Three years after waging one of the most successful crowdfunding campaigns on Kickstarter, and one year after getting a boost by Facebook buying them, Oculus unveiled the final design for their consumer ready Oculus Rift VR headset.
While users have been able to buy a development version for a while now, this new headset will have a ton of support from software and hardware manufacturers, with the promise of low latency and high resolution images from its twin OLED monitors. Is it time to immerse ourselves in virtual reality?
“I’ve seen thousands of people inside the Rift now. And one of the first things people do is they reach out into this virtual world. It’s something entirely new to them. It’s the natural reaction to something they’ve never experienced before.” – Oculus founder Lucky Palmer
The finished version of the Oculus VR rig, dubbed simply “Rift,” now has an external sensor that replaces the old camera sensor on the development version and improved the audio quality with 360-degree spatialized audio to completely immerse the user into the audible environment.
Oculus has also integrated the headphones into the headset itself and made them smaller for better comfort. The monitors in the Rift are also adjustable with a thumb wheel that can adjust the distance between both eyes much like a pair of binoculars. Users with glasses can also keep their specs on, as the Rift has been enlarged to make room for most of today’s popular frame.
Oculus also got a boost when Microsoft signed on to support the Rift in Windows 10 with their new HoloLens feature. This means that games running on the Windows 10 operating system will support the Rift natively when the OS ships next month. Since everyone who runs Windows 7 and up will get a free upgrade, that means a heck of a lot of potentially new Rift customers will be able to hit the ground running and immerse themselves from the get go.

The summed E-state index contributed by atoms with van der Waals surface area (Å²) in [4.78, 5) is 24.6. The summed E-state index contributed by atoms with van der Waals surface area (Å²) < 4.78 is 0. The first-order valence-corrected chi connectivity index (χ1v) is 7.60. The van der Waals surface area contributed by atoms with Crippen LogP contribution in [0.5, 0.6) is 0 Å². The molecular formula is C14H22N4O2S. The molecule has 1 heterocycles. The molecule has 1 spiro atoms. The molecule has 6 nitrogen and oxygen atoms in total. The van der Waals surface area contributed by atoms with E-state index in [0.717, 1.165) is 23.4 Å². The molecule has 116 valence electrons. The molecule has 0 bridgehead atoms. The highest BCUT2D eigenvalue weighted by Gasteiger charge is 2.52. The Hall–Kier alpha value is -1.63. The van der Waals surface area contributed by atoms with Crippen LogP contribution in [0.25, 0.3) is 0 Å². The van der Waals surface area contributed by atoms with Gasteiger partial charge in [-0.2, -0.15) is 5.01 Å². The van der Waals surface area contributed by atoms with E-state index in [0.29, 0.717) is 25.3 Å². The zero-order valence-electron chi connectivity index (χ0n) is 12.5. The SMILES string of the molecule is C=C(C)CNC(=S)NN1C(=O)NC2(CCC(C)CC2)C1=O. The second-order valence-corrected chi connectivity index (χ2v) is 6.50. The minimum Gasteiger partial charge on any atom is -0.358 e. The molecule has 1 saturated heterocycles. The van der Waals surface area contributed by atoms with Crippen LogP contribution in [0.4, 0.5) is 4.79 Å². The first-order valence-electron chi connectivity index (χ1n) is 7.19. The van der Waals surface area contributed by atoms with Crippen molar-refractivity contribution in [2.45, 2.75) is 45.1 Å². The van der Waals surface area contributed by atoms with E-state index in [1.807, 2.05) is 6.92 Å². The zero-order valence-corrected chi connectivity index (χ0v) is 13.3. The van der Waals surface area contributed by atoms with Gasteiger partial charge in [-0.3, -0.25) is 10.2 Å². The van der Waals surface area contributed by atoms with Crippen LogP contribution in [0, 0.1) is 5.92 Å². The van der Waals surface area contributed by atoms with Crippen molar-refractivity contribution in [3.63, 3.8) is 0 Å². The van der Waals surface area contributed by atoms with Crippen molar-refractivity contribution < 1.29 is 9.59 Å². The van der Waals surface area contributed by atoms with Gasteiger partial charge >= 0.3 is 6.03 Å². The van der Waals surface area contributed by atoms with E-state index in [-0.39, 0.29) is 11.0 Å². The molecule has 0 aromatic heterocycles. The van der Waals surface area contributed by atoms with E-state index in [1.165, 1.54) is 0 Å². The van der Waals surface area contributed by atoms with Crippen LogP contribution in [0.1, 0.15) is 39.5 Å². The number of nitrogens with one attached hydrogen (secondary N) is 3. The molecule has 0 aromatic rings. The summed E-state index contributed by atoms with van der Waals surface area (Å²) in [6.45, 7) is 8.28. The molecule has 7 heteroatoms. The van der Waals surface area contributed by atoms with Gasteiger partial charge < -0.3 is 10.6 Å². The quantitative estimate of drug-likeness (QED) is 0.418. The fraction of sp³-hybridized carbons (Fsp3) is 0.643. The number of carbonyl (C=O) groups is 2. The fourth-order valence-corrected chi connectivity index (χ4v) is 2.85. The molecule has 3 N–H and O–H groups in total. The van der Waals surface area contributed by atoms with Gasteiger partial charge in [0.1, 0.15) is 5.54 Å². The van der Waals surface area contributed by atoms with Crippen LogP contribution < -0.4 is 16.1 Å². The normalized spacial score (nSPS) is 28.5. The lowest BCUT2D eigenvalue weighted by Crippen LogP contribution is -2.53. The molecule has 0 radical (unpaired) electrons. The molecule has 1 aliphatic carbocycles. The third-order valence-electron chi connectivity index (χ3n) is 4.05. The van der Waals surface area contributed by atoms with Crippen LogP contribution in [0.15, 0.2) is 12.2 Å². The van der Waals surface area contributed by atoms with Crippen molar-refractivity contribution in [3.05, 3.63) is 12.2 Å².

Oculus Touch, announced Thursday alongside the consumer-ready version of the Rift headset, comprises two handheld controllers—think double-fisted Wii remotes as imagined by Darth Vader. – Wired Magazine
In addition, Oculus also announced the Oculus Touch, also known as Project “Half-Moon,” which is a pair of wireless touch controllers that provide haptic feedback for playing games. The Touch supports the same six degrees of freedom as the Rift headset thanks to a ring of sensors that can pick up how you hold the touch and mirror gestures in the virtual environment such as waving, pointing, or giving a “thumbs up.”
The idea is to great a “rift” like extension for your hands so that you can see them in the virtual world. Touch is Oculus answer to one of the most vexing problems in VR, that of the user feeling disconnected from their body while being immersed.
On a personal note, I really do hope that the twin OLED screens turn up the resolution to 11, because when I used the Oculus during the Interstellar Rift Experience even last fall, I was stunned at how poor the resolution was. The immersive sensation was cool, but the quality of the image was downright terrible. So if Oculus can ramp up the image to at least high definition, it will go a long way to restoring my faith in the emerging VR category.
Planning to go on sale in the first quarter of 2016 (just missing the holiday season – that’s a bad thing), the Rift doesn’t have a published price yet, but it is said to sell for under $1500. Well it better be well under because you can buy the 2nd generation development version for $350, and going with a price nearly five times great would kill an ambitious launch. Check out Oculus.com for more information.